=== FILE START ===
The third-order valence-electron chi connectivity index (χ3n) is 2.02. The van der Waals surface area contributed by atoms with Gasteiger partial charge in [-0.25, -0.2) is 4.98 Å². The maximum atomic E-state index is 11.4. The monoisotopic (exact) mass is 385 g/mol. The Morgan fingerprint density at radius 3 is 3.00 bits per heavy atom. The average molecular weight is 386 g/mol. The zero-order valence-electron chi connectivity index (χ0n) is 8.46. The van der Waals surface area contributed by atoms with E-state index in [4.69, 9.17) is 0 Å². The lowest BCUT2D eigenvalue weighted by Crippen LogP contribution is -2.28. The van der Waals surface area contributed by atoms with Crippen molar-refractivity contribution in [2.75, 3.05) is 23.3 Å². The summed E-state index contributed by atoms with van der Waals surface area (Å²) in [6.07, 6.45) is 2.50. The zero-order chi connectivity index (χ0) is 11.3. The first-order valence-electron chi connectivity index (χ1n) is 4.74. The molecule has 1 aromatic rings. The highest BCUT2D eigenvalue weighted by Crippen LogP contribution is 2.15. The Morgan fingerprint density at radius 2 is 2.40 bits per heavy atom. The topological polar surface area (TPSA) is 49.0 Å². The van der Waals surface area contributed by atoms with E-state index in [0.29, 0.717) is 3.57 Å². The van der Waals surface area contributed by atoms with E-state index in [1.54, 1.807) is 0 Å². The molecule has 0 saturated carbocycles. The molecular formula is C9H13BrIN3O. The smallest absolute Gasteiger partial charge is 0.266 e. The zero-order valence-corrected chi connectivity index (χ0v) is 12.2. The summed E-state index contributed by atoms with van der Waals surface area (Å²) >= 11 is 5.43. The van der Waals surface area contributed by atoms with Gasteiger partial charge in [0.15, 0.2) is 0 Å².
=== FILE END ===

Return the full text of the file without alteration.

The third-order valence-electron chi connectivity index (χ3n) is 2.02. The van der Waals surface area contributed by atoms with Gasteiger partial charge in [-0.25, -0.2) is 4.98 Å². The maximum atomic E-state index is 11.4. The monoisotopic (exact) mass is 385 g/mol. The Morgan fingerprint density at radius 3 is 3.00 bits per heavy atom. The average molecular weight is 386 g/mol. The zero-order valence-electron chi connectivity index (χ0n) is 8.46. The van der Waals surface area contributed by atoms with E-state index in [4.69, 9.17) is 0 Å². The lowest BCUT2D eigenvalue weighted by Crippen LogP contribution is -2.28. The van der Waals surface area contributed by atoms with Crippen molar-refractivity contribution in [2.75, 3.05) is 23.3 Å². The summed E-state index contributed by atoms with van der Waals surface area (Å²) in [6.07, 6.45) is 2.50. The zero-order chi connectivity index (χ0) is 11.3. The first-order valence-electron chi connectivity index (χ1n) is 4.74. The molecule has 1 aromatic rings. The highest BCUT2D eigenvalue weighted by Crippen LogP contribution is 2.15. The Morgan fingerprint density at radius 2 is 2.40 bits per heavy atom. The topological polar surface area (TPSA) is 49.0 Å². The van der Waals surface area contributed by atoms with E-state index in [0.29, 0.717) is 3.57 Å². The van der Waals surface area contributed by atoms with E-state index in [1.54, 1.807) is 0 Å². The molecule has 0 saturated carbocycles. The molecular formula is C9H13BrIN3O. The smallest absolute Gasteiger partial charge is 0.266 e. The zero-order valence-corrected chi connectivity index (χ0v) is 12.2. The summed E-state index contributed by atoms with van der Waals surface area (Å²) >= 11 is 5.43. The van der Waals surface area contributed by atoms with Gasteiger partial charge in [0.15, 0.2) is 0 Å².